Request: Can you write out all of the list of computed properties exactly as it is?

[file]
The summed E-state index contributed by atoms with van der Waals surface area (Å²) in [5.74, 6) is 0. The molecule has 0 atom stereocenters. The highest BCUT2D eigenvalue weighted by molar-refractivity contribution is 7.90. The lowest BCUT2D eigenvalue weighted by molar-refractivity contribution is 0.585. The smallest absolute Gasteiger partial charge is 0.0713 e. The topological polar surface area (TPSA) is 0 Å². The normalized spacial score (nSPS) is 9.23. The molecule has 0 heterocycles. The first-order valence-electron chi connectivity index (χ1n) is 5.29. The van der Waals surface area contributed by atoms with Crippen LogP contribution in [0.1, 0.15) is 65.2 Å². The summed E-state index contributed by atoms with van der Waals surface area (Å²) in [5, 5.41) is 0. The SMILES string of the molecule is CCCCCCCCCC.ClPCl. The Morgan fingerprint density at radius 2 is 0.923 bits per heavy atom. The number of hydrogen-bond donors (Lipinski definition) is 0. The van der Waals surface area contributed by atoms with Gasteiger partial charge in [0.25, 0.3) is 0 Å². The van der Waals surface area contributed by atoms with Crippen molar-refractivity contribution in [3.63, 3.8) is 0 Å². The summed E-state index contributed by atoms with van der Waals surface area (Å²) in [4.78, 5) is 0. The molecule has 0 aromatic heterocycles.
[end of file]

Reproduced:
The summed E-state index contributed by atoms with van der Waals surface area (Å²) in [5.74, 6) is 0. The molecule has 0 atom stereocenters. The highest BCUT2D eigenvalue weighted by molar-refractivity contribution is 7.90. The lowest BCUT2D eigenvalue weighted by molar-refractivity contribution is 0.585. The smallest absolute Gasteiger partial charge is 0.0713 e. The topological polar surface area (TPSA) is 0 Å². The normalized spacial score (nSPS) is 9.23. The molecule has 0 heterocycles. The first-order valence-electron chi connectivity index (χ1n) is 5.29. The van der Waals surface area contributed by atoms with Crippen LogP contribution in [0.1, 0.15) is 65.2 Å². The summed E-state index contributed by atoms with van der Waals surface area (Å²) in [5, 5.41) is 0. The SMILES string of the molecule is CCCCCCCCCC.ClPCl. The Morgan fingerprint density at radius 2 is 0.923 bits per heavy atom. The number of hydrogen-bond donors (Lipinski definition) is 0. The van der Waals surface area contributed by atoms with Gasteiger partial charge in [0.25, 0.3) is 0 Å². The van der Waals surface area contributed by atoms with Crippen molar-refractivity contribution in [3.63, 3.8) is 0 Å². The summed E-state index contributed by atoms with van der Waals surface area (Å²) in [4.78, 5) is 0. The molecule has 0 aromatic heterocycles.